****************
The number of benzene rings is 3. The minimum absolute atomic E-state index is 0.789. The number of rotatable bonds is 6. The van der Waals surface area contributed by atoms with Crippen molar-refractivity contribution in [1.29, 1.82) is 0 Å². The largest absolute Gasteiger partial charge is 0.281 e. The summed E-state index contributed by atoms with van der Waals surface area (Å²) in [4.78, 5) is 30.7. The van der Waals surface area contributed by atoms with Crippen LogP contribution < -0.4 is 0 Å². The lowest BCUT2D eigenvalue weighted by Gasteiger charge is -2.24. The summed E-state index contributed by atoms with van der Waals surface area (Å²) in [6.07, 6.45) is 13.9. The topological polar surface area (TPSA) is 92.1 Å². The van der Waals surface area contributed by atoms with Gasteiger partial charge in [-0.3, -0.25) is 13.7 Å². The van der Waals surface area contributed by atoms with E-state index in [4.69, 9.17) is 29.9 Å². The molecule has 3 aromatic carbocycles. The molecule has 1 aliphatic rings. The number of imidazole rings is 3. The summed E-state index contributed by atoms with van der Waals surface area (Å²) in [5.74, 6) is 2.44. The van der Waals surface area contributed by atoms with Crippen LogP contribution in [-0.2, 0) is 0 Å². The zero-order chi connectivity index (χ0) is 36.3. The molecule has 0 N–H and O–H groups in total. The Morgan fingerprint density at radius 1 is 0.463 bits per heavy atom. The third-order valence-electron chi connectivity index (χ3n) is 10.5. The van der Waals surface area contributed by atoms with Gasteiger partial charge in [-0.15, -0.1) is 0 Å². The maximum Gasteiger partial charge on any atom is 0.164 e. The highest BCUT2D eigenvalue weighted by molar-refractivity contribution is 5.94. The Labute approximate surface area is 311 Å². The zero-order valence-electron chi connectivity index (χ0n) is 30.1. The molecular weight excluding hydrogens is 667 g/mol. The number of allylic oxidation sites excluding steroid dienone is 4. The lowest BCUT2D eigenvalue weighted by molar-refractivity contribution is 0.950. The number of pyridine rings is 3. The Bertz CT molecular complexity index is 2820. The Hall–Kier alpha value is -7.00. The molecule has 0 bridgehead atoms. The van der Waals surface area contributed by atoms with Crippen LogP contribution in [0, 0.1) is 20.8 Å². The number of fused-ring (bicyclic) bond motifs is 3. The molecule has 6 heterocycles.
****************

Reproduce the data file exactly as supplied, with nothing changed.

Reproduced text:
The number of benzene rings is 3. The minimum absolute atomic E-state index is 0.789. The number of rotatable bonds is 6. The van der Waals surface area contributed by atoms with Crippen molar-refractivity contribution in [1.29, 1.82) is 0 Å². The largest absolute Gasteiger partial charge is 0.281 e. The summed E-state index contributed by atoms with van der Waals surface area (Å²) in [4.78, 5) is 30.7. The van der Waals surface area contributed by atoms with Crippen LogP contribution < -0.4 is 0 Å². The lowest BCUT2D eigenvalue weighted by Gasteiger charge is -2.24. The summed E-state index contributed by atoms with van der Waals surface area (Å²) in [6.07, 6.45) is 13.9. The topological polar surface area (TPSA) is 92.1 Å². The van der Waals surface area contributed by atoms with Gasteiger partial charge in [-0.3, -0.25) is 13.7 Å². The van der Waals surface area contributed by atoms with E-state index in [4.69, 9.17) is 29.9 Å². The molecule has 3 aromatic carbocycles. The molecule has 1 aliphatic rings. The number of imidazole rings is 3. The summed E-state index contributed by atoms with van der Waals surface area (Å²) in [5.74, 6) is 2.44. The van der Waals surface area contributed by atoms with Crippen LogP contribution in [-0.2, 0) is 0 Å². The zero-order chi connectivity index (χ0) is 36.3. The molecule has 0 N–H and O–H groups in total. The Morgan fingerprint density at radius 1 is 0.463 bits per heavy atom. The third-order valence-electron chi connectivity index (χ3n) is 10.5. The van der Waals surface area contributed by atoms with Gasteiger partial charge in [-0.15, -0.1) is 0 Å². The maximum Gasteiger partial charge on any atom is 0.164 e. The highest BCUT2D eigenvalue weighted by molar-refractivity contribution is 5.94. The Labute approximate surface area is 311 Å². The zero-order valence-electron chi connectivity index (χ0n) is 30.1. The molecular weight excluding hydrogens is 667 g/mol. The number of allylic oxidation sites excluding steroid dienone is 4. The lowest BCUT2D eigenvalue weighted by molar-refractivity contribution is 0.950. The number of pyridine rings is 3. The Bertz CT molecular complexity index is 2820. The Hall–Kier alpha value is -7.00. The molecule has 0 bridgehead atoms. The van der Waals surface area contributed by atoms with Crippen LogP contribution in [0, 0.1) is 20.8 Å². The number of fused-ring (bicyclic) bond motifs is 3. The molecule has 6 heterocycles.